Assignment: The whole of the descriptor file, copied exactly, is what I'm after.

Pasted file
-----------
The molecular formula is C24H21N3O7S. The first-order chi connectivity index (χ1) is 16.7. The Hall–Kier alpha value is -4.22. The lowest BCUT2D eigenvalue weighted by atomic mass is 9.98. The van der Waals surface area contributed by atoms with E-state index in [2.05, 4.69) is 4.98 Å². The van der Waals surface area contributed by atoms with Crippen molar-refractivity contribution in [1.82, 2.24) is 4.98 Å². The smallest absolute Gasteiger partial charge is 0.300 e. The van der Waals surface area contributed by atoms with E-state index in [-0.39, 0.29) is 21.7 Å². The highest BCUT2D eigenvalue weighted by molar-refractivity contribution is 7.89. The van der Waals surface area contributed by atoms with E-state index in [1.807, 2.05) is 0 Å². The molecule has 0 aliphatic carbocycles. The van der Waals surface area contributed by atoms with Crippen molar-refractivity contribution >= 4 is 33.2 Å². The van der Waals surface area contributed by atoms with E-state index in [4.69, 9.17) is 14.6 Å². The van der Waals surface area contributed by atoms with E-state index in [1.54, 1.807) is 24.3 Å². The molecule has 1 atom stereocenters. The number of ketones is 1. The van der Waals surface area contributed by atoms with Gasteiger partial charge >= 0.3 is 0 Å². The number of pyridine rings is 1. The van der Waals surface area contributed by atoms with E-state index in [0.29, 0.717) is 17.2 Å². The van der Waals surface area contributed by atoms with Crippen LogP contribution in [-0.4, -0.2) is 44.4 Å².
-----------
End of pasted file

The molecular formula is C24H21N3O7S. The first-order chi connectivity index (χ1) is 16.7. The Hall–Kier alpha value is -4.22. The lowest BCUT2D eigenvalue weighted by atomic mass is 9.98. The van der Waals surface area contributed by atoms with E-state index in [2.05, 4.69) is 4.98 Å². The van der Waals surface area contributed by atoms with Crippen molar-refractivity contribution in [1.82, 2.24) is 4.98 Å². The smallest absolute Gasteiger partial charge is 0.300 e. The van der Waals surface area contributed by atoms with E-state index in [-0.39, 0.29) is 21.7 Å². The highest BCUT2D eigenvalue weighted by molar-refractivity contribution is 7.89. The van der Waals surface area contributed by atoms with E-state index in [1.807, 2.05) is 0 Å². The molecule has 0 aliphatic carbocycles. The van der Waals surface area contributed by atoms with Crippen molar-refractivity contribution >= 4 is 33.2 Å². The van der Waals surface area contributed by atoms with E-state index in [4.69, 9.17) is 14.6 Å². The van der Waals surface area contributed by atoms with E-state index in [1.54, 1.807) is 24.3 Å². The molecule has 1 atom stereocenters. The number of ketones is 1. The van der Waals surface area contributed by atoms with Gasteiger partial charge >= 0.3 is 0 Å². The number of pyridine rings is 1. The van der Waals surface area contributed by atoms with E-state index in [0.29, 0.717) is 17.2 Å². The van der Waals surface area contributed by atoms with Crippen LogP contribution in [-0.4, -0.2) is 44.4 Å².